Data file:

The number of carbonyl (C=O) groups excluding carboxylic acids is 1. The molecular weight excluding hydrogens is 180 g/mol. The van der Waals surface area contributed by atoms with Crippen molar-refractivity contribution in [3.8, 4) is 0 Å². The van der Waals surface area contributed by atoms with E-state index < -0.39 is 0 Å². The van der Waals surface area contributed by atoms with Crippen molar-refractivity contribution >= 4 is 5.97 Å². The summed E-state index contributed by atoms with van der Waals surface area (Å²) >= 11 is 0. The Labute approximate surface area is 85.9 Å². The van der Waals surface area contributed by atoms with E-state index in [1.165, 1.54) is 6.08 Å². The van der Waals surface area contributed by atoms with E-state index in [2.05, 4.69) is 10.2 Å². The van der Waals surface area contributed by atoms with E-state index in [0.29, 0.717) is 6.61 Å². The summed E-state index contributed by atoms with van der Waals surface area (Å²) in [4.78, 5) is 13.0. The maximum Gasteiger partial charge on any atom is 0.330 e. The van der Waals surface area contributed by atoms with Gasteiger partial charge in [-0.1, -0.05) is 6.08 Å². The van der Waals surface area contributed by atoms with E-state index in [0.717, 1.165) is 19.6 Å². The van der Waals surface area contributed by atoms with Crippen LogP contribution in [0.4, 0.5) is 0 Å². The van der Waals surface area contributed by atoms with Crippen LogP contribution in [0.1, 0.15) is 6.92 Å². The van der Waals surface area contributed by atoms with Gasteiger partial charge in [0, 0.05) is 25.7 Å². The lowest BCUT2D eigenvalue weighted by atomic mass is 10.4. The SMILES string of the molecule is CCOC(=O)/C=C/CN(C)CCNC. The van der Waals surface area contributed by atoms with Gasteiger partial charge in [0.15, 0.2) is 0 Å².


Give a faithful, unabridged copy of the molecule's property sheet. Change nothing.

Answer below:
The number of carbonyl (C=O) groups excluding carboxylic acids is 1. The molecular weight excluding hydrogens is 180 g/mol. The van der Waals surface area contributed by atoms with Crippen molar-refractivity contribution in [3.8, 4) is 0 Å². The van der Waals surface area contributed by atoms with E-state index < -0.39 is 0 Å². The van der Waals surface area contributed by atoms with Crippen molar-refractivity contribution >= 4 is 5.97 Å². The summed E-state index contributed by atoms with van der Waals surface area (Å²) >= 11 is 0. The Labute approximate surface area is 85.9 Å². The van der Waals surface area contributed by atoms with E-state index in [1.165, 1.54) is 6.08 Å². The van der Waals surface area contributed by atoms with E-state index in [2.05, 4.69) is 10.2 Å². The van der Waals surface area contributed by atoms with E-state index in [0.29, 0.717) is 6.61 Å². The summed E-state index contributed by atoms with van der Waals surface area (Å²) in [4.78, 5) is 13.0. The maximum Gasteiger partial charge on any atom is 0.330 e. The van der Waals surface area contributed by atoms with Gasteiger partial charge in [-0.1, -0.05) is 6.08 Å². The van der Waals surface area contributed by atoms with E-state index in [0.717, 1.165) is 19.6 Å². The van der Waals surface area contributed by atoms with Crippen LogP contribution in [0.4, 0.5) is 0 Å². The van der Waals surface area contributed by atoms with Crippen LogP contribution in [0.1, 0.15) is 6.92 Å². The van der Waals surface area contributed by atoms with Gasteiger partial charge in [0, 0.05) is 25.7 Å². The lowest BCUT2D eigenvalue weighted by atomic mass is 10.4. The SMILES string of the molecule is CCOC(=O)/C=C/CN(C)CCNC. The van der Waals surface area contributed by atoms with Gasteiger partial charge in [0.15, 0.2) is 0 Å².